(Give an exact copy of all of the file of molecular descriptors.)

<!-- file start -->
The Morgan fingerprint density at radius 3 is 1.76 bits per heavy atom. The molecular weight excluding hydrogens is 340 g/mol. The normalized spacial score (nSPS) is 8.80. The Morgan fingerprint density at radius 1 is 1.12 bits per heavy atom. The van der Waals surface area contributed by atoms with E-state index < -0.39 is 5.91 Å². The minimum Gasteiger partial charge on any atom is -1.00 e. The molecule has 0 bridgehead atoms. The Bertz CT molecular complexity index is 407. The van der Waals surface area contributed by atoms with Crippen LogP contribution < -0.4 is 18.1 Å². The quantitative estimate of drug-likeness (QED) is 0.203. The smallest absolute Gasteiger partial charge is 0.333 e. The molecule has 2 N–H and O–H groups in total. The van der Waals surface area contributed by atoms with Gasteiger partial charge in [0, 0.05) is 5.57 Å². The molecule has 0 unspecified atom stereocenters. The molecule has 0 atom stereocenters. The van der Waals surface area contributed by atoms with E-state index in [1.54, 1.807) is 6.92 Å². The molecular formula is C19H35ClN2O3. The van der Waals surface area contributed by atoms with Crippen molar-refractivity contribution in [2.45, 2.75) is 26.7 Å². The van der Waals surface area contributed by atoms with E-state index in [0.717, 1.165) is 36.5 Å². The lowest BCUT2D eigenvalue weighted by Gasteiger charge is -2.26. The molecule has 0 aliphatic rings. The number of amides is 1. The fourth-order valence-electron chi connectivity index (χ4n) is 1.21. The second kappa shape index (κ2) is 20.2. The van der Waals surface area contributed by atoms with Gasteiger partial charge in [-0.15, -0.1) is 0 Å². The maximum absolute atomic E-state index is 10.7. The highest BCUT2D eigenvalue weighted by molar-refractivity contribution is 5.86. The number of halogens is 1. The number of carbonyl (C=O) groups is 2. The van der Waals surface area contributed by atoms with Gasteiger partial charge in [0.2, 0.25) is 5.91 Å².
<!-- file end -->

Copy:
The Morgan fingerprint density at radius 3 is 1.76 bits per heavy atom. The molecular weight excluding hydrogens is 340 g/mol. The normalized spacial score (nSPS) is 8.80. The Morgan fingerprint density at radius 1 is 1.12 bits per heavy atom. The van der Waals surface area contributed by atoms with E-state index < -0.39 is 5.91 Å². The minimum Gasteiger partial charge on any atom is -1.00 e. The molecule has 0 bridgehead atoms. The Bertz CT molecular complexity index is 407. The van der Waals surface area contributed by atoms with Crippen LogP contribution < -0.4 is 18.1 Å². The quantitative estimate of drug-likeness (QED) is 0.203. The smallest absolute Gasteiger partial charge is 0.333 e. The molecule has 2 N–H and O–H groups in total. The van der Waals surface area contributed by atoms with Gasteiger partial charge in [0, 0.05) is 5.57 Å². The molecule has 0 unspecified atom stereocenters. The molecule has 0 atom stereocenters. The van der Waals surface area contributed by atoms with E-state index in [1.54, 1.807) is 6.92 Å². The molecular formula is C19H35ClN2O3. The van der Waals surface area contributed by atoms with Crippen molar-refractivity contribution in [2.45, 2.75) is 26.7 Å². The van der Waals surface area contributed by atoms with E-state index in [0.717, 1.165) is 36.5 Å². The lowest BCUT2D eigenvalue weighted by Gasteiger charge is -2.26. The molecule has 0 aliphatic rings. The number of amides is 1. The fourth-order valence-electron chi connectivity index (χ4n) is 1.21. The second kappa shape index (κ2) is 20.2. The van der Waals surface area contributed by atoms with Gasteiger partial charge in [-0.15, -0.1) is 0 Å². The maximum absolute atomic E-state index is 10.7. The highest BCUT2D eigenvalue weighted by molar-refractivity contribution is 5.86. The number of halogens is 1. The number of carbonyl (C=O) groups is 2. The van der Waals surface area contributed by atoms with Gasteiger partial charge in [0.2, 0.25) is 5.91 Å².